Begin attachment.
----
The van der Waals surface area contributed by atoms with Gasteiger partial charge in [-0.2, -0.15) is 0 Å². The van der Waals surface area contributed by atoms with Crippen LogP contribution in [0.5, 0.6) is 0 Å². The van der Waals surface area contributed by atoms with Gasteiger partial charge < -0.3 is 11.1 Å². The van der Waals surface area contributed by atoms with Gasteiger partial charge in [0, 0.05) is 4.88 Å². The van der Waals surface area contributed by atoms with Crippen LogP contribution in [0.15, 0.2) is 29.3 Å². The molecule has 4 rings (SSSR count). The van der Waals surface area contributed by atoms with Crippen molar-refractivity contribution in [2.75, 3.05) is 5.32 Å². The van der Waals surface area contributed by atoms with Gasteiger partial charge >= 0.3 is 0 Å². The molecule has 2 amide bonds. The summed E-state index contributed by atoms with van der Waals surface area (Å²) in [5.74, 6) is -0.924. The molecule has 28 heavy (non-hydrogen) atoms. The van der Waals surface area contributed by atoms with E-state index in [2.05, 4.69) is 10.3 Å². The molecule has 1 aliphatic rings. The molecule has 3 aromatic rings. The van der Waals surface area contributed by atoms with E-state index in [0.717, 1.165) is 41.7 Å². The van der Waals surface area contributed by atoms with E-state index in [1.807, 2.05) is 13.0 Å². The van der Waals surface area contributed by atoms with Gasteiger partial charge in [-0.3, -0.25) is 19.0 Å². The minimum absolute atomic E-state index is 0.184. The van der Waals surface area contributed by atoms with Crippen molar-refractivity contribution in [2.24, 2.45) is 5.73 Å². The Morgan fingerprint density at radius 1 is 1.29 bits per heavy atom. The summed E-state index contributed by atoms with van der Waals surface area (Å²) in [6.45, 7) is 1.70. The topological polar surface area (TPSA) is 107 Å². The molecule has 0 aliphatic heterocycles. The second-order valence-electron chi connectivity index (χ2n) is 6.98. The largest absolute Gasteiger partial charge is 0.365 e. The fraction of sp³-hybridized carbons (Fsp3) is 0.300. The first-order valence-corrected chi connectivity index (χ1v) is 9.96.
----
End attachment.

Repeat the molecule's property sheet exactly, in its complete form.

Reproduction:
The van der Waals surface area contributed by atoms with Gasteiger partial charge in [-0.2, -0.15) is 0 Å². The van der Waals surface area contributed by atoms with Crippen LogP contribution in [0.5, 0.6) is 0 Å². The van der Waals surface area contributed by atoms with Gasteiger partial charge < -0.3 is 11.1 Å². The van der Waals surface area contributed by atoms with Gasteiger partial charge in [0, 0.05) is 4.88 Å². The van der Waals surface area contributed by atoms with Crippen LogP contribution in [0.15, 0.2) is 29.3 Å². The molecule has 4 rings (SSSR count). The van der Waals surface area contributed by atoms with Crippen molar-refractivity contribution in [2.75, 3.05) is 5.32 Å². The van der Waals surface area contributed by atoms with Gasteiger partial charge >= 0.3 is 0 Å². The molecule has 2 amide bonds. The summed E-state index contributed by atoms with van der Waals surface area (Å²) in [5.74, 6) is -0.924. The molecule has 28 heavy (non-hydrogen) atoms. The van der Waals surface area contributed by atoms with E-state index in [2.05, 4.69) is 10.3 Å². The molecule has 1 aliphatic rings. The molecule has 3 aromatic rings. The van der Waals surface area contributed by atoms with E-state index in [0.717, 1.165) is 41.7 Å². The van der Waals surface area contributed by atoms with E-state index in [1.807, 2.05) is 13.0 Å². The van der Waals surface area contributed by atoms with Gasteiger partial charge in [-0.3, -0.25) is 19.0 Å². The minimum absolute atomic E-state index is 0.184. The van der Waals surface area contributed by atoms with Crippen molar-refractivity contribution in [2.24, 2.45) is 5.73 Å². The Morgan fingerprint density at radius 1 is 1.29 bits per heavy atom. The summed E-state index contributed by atoms with van der Waals surface area (Å²) in [6.45, 7) is 1.70. The topological polar surface area (TPSA) is 107 Å². The molecule has 0 aliphatic heterocycles. The second-order valence-electron chi connectivity index (χ2n) is 6.98. The largest absolute Gasteiger partial charge is 0.365 e. The fraction of sp³-hybridized carbons (Fsp3) is 0.300. The first-order valence-corrected chi connectivity index (χ1v) is 9.96.